Early last month, the "hardest working man in Catholicism" (we just gave him that title), Brandon Vogt, launched his newest web project, StrangeNotions.com, which aims to engage atheists in civil, fruitful and high-minded dialogue about the existence of God. He built it, and they're coming.
About a month ago, did you feel something in the universe shift? An almost imperceptible force nudging humanity toward a greater end? Do you know what that “strange” presence was?
Brandon Vogt making the Internet more civil … for atheists.
In early May, the busiest young evangelist we know launched his web project two years in the making, Strange Notions, to address this growing threat to Christianity and the culture. But he did it not by going on the attack, he did it by welcoming atheists into the fold.
“It needs to be focused on dialogue,” he said in a telephone interview earlier this week. “It needs to provoke discussion.”
Pointing fingers and regurgitating rote ideas online were taking the conversation nowhere, Vogt noted, but creating an online model of the ancient Greek Areopagus, a place of learning and idea exchange, could become more provocative. Contributing Catholic writers, theologians and intellectuals post a new article daily on the existence of God, and civil, well sourced and “high-minded” commenters are invited to join the discussion. Vogt has organized the resources well, with pages for recommended reading, for example, as well as a well-organized list of topics and starting points with drop-down menus. And then, of course, the “MUST READ” page, which leads to a list of commenting rules and tips. The Internet comment box is a notoriously unkind place, but Vogt’s specific but not intrusive rules aim to keep it respectful. It was a wild idea for such an untamed medium...
"Tony, Tony look around..." Actually, stop right there. Ellyn von Huben tells us about her personal and repeated invocation of St. Anthony, the patron saint of (among other things) lost items, but more importantly, how she finds something that will help us much more than those long-gone keys will.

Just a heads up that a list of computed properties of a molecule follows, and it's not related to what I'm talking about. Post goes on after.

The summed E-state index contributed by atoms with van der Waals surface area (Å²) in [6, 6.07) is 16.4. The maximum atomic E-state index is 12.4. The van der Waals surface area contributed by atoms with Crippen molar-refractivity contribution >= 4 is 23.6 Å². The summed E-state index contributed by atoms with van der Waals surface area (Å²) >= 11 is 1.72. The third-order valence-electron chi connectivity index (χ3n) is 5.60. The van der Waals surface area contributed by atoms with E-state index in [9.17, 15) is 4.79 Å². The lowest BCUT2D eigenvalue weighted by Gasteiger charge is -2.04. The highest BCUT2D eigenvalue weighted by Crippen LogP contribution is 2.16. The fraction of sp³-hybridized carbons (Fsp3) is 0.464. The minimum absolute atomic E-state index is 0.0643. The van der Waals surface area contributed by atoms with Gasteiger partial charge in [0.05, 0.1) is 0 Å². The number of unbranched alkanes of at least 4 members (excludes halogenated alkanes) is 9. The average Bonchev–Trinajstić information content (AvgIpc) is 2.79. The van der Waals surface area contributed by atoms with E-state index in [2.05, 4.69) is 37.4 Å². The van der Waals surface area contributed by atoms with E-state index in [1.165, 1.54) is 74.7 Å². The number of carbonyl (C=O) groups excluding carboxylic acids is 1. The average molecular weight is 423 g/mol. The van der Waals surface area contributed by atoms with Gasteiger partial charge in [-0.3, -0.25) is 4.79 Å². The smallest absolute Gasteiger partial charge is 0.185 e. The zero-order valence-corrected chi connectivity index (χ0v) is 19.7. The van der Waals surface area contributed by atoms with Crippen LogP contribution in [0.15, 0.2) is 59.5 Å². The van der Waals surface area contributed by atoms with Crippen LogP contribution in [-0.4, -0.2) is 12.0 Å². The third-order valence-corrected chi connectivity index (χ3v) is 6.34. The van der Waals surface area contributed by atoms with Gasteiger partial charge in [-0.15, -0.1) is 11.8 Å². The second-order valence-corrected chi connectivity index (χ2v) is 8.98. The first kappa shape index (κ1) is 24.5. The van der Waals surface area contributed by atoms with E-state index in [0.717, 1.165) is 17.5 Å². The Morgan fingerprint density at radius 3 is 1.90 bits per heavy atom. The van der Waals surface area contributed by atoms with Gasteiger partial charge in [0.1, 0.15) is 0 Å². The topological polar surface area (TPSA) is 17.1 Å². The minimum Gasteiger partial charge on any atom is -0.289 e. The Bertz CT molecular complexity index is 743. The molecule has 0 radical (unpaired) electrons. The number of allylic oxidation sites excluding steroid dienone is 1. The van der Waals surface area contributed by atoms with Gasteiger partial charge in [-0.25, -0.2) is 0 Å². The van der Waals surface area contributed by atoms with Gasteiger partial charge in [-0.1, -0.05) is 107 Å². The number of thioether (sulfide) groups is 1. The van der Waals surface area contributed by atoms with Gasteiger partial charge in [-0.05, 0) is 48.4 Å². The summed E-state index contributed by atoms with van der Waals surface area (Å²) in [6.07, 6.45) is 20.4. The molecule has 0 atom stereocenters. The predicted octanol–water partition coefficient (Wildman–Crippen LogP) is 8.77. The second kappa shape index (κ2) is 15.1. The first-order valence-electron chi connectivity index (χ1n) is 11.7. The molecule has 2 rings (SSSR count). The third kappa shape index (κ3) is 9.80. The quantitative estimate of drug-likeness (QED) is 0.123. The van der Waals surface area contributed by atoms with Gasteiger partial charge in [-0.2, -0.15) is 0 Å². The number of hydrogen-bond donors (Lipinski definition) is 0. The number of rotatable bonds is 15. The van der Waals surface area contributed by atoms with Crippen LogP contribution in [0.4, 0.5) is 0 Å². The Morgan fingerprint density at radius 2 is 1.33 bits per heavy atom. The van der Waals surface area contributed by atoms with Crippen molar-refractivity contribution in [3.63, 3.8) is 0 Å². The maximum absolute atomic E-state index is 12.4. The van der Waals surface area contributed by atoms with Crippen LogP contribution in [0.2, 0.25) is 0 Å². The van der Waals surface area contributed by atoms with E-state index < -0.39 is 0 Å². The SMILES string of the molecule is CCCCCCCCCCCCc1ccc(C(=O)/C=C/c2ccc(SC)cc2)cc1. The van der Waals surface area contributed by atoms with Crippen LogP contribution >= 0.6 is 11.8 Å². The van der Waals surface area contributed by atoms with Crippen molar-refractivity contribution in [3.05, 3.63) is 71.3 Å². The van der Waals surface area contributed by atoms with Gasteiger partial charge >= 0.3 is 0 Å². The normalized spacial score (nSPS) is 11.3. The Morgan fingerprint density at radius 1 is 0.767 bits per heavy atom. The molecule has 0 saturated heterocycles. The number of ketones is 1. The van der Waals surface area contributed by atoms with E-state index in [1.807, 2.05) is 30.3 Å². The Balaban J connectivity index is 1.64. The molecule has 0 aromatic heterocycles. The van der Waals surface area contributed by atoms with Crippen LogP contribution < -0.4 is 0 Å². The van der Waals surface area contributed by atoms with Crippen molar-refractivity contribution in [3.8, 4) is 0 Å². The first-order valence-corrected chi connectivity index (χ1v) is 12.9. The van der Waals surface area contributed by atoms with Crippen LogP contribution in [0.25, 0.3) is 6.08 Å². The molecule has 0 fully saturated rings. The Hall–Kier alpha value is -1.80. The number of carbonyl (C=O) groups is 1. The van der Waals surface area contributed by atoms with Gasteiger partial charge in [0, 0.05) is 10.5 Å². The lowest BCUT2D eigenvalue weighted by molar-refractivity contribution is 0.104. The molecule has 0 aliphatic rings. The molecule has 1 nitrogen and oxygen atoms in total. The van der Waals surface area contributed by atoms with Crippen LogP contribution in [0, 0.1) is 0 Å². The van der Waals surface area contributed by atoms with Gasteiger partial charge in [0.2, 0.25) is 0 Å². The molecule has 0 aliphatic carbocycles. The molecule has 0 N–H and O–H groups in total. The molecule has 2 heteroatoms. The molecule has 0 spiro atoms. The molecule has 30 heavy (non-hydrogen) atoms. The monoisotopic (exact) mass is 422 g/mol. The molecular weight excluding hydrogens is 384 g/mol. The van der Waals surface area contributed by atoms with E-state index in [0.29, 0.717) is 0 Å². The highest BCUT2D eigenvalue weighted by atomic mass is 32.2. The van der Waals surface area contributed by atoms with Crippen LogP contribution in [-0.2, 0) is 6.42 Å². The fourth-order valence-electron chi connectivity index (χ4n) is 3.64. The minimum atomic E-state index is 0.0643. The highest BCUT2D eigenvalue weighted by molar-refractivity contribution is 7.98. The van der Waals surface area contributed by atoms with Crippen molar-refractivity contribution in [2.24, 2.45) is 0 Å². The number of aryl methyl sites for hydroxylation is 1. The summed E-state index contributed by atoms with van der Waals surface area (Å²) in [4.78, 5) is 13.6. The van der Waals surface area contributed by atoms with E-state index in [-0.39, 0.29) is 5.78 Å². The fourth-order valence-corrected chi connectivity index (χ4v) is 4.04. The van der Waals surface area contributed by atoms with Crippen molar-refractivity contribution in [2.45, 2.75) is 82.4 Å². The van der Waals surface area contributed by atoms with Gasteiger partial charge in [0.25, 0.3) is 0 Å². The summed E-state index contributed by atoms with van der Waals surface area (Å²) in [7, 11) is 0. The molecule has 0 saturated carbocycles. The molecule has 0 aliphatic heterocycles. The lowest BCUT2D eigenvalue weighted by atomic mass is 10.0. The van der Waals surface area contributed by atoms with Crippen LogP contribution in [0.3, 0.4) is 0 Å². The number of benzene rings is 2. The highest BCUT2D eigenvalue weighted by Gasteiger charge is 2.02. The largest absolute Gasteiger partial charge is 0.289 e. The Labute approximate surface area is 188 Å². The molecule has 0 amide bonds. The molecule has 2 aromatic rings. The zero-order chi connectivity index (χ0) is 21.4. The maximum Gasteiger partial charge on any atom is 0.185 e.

I hadn’t been a Catholic too long when I had my first opportunity to implore the intercession of St. Anthony for help in finding something lost. Not that I was totally sold on the idea that I could I ask a saint to help me find a missing item. There was enough Wisconsin Lutheran practicality in me to keep a constant internal voice repeating, “Find your own keys, idiot.” But they weren’t my keys. What I had lost were the keys to a church in which my La Leche League group met. The shame of admitting that I had lost keys to someone else’s church (a Lutheran church) — which had been kind enough to give us space to meet — was too much to bear.
Now that I have worked in my parish for over 10 years, I know how unhappy the powers-that-be would be to hear that someone lost a set of keys to the whole church. We have strict controls on who signs out which keys and for how long. And when quibbles arise, I have no problem at all defending the parish rules. Keys can go astray. Keys get lost. I know whereof I speak.
I prayed fervently to St. Anthony to help me. If not for my sake, for the sake of my group. For the sake of the church that gave them to me. St. Anthony, among his many attributes, is also known as the “Hammer of Heretics,” but I can now attest that hiding keys to a Lutheran church are not part of his plan. There are novenas to St. Anthony for the finding of lost objects, but I didn’t need a novena. The same day I prayed, I found the keys. I will spare you the details that assured me that there was divine intervention. Let me just say that I found them in a place they should not have been and in a place I wouldn’t have thought of looking. But that day, going about my usual mom stuff, I came across my keys. One thing led to another, like "Tinker to Evers to Chance,” and there they were. This is the small, derriere-saving kind of miracle that showed me that St. Anthony could indeed be a holy helper for anyone who begged his intercession...